Games of the Decade, 2007–2017

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Wait … what? Who does that? Who makes a decade-long retrospective in a year ending in anything but a 9? And who publishes a retrospective in any month but December?

Well, I do. And I have my reasons for it.

Chief among these is that the true purpose of any “best of” list is to be wrong in fun and provocative ways. What better way to start things out, then, than by choosing an utterly arbitrary set of dates?

But, really, I do have reasons, which you’ll find below the fold, as well as the categories I’ll be announcing the games in. The list itself will start tomorrow, and continue until October 10th. (And there’s a reason for that!)

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Playbor in the Loop: eSports and Athletic Scholarships in Chicago Education

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Ian here—

What follows is my talk from SCMS 2017 in Chicago, IL. It was part of the panel I organized, “Gaming’s Midway Point: Games and Game Culture in Chicago“—and I’d like to thank Julianne GrassoDaniel Johnson, and Chris Carloy for contributing papers and making that panel the success that it was.  You can follow along with my visual presentation here.

This is the website of Collegiate Starleague, a league for competitive, professional-level videogaming, or eSports, on college campuses. Collegiate Starleague holds tournaments for college players of games such as League of Legends (Riot Games, 2009) and Dota 2 (Valve, 2013), two enormously popular games in the Multiplayer Online Battle Arena genre, which has dominated eSports in recent years, as well as the first-person shooters Overwatch (Blizzard, 2016) and Couter-Strike: Global Offensive (Valve, 2012), and the digital collectable card game Hearthstone (Blizzard, 2014).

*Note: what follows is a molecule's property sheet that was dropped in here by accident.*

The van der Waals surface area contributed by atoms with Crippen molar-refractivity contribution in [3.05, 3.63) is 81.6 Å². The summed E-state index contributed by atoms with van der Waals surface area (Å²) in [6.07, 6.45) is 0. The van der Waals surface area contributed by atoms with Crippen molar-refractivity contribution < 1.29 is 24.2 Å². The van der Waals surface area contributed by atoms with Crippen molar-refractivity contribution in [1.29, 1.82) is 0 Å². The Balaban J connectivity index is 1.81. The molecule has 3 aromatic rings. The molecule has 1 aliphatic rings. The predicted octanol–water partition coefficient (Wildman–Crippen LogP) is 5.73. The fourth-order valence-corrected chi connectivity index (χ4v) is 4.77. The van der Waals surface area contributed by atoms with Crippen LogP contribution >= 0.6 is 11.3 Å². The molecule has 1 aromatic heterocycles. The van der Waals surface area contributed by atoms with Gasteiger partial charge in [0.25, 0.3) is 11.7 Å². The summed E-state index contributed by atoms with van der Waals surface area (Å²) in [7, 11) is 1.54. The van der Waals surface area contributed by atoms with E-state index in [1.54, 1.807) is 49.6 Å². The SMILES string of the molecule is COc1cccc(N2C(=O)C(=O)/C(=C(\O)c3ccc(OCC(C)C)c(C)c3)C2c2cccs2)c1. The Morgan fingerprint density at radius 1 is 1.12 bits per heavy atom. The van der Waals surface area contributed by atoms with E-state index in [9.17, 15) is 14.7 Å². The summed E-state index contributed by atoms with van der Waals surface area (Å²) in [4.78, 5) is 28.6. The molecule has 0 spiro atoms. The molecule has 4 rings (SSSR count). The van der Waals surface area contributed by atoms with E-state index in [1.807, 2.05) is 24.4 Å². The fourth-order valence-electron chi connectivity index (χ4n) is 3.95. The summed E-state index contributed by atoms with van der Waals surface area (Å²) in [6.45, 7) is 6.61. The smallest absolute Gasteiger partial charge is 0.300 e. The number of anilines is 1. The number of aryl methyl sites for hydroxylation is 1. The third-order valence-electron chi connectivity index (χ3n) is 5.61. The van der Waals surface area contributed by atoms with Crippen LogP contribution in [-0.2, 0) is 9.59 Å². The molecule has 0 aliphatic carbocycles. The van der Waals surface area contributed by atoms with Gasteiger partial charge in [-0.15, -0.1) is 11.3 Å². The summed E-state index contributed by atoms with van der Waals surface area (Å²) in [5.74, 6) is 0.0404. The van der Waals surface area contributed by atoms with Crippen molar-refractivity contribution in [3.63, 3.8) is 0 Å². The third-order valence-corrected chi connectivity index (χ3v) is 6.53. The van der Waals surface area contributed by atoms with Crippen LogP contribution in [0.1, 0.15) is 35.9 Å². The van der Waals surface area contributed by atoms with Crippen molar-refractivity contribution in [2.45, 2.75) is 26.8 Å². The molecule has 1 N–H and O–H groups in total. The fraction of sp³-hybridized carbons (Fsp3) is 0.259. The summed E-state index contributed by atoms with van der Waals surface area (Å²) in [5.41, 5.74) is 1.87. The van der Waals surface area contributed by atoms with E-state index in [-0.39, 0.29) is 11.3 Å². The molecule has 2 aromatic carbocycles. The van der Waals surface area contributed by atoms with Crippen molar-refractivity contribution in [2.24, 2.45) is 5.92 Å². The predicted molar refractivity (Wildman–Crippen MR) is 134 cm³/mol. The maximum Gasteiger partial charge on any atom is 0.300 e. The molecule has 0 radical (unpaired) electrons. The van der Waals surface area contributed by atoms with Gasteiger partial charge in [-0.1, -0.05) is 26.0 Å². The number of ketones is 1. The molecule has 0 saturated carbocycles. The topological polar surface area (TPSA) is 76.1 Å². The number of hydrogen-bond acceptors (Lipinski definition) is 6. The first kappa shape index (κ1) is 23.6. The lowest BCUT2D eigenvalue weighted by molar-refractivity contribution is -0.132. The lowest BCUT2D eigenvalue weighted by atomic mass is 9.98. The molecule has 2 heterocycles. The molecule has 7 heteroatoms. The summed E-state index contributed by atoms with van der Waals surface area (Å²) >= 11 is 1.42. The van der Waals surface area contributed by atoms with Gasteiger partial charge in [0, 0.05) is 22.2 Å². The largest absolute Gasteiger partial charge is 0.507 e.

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Stream Pools: Space and Narrative Pacing in Games

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Ian here—

I spent the first week of 2017 catching up on things I hadn’t played from 2016. But all play and no work makes Ian a dull boy, so it’s time to get back to writing, even if it’s of the casual sort.

Fair warning: In this post I’m going to dip into some unapologetic formalism as a way of best expressing some otherwise entirely subjective reactions. Obviously, there are pitfalls to this. Formalism puts off some. Unabashedly subjective attempts at criticism puts off others. But, whatever—this is my blog, and sometimes I like to post things that aren’t lesson plans. (Also, a note: I’m going to have fewer of those posted in the foreseeable future. I’ve posted most of my best lessons from past courses at this point, and I’m only teaching one class this term, one I’ve taught before.)

Below the fold, I play with some vocabulary, and offer thoughts on three more interesting games of 2016. These are short takes, and it is quite likely that I will be writing more on some of these in the near future.

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Knowing More Than We Can Tell

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Ian here—

What follows are three quick case studies on a favorite topic of mine: the knowledge differential, or epistemic gap that can sometimes open up within the player-avatar relation. I find all three of them fascinating for the questions they raise about narration in videogames, as well as the alignment between player and player-character.

What follows does not yet qualify as analysis. This is simply a critical appreciation of a few moments that have made me think. Perhaps it will act as a prolegomena to further, more properly analytical, writing.

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Lesson Plan: Point of View, Staging, and Guidance in Cinema & Videogames

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Ian here—

What follows is a two-part post, combining lesson plans from two separate days of my course “Comparative Media Poetics: Cinema and Videogames,” which together formed a week I referred to on the syllabus as “Point of View, Staging, and Guidance.”

There are many different entrance points for a class organized around the relationship between cinema and videogames. Contemporary popular genres are an obvious choice—and one that, in fact, formed the backbone of many weeks of the course. This week, though, I stretched past those boundaries, and crafted a lesson plan that was grounded more in a comparative look at each medium’s history.

The first of these lessons is primarily a lecture, which sets up a course screening/play session. The second lesson is a post-play-session discussion.

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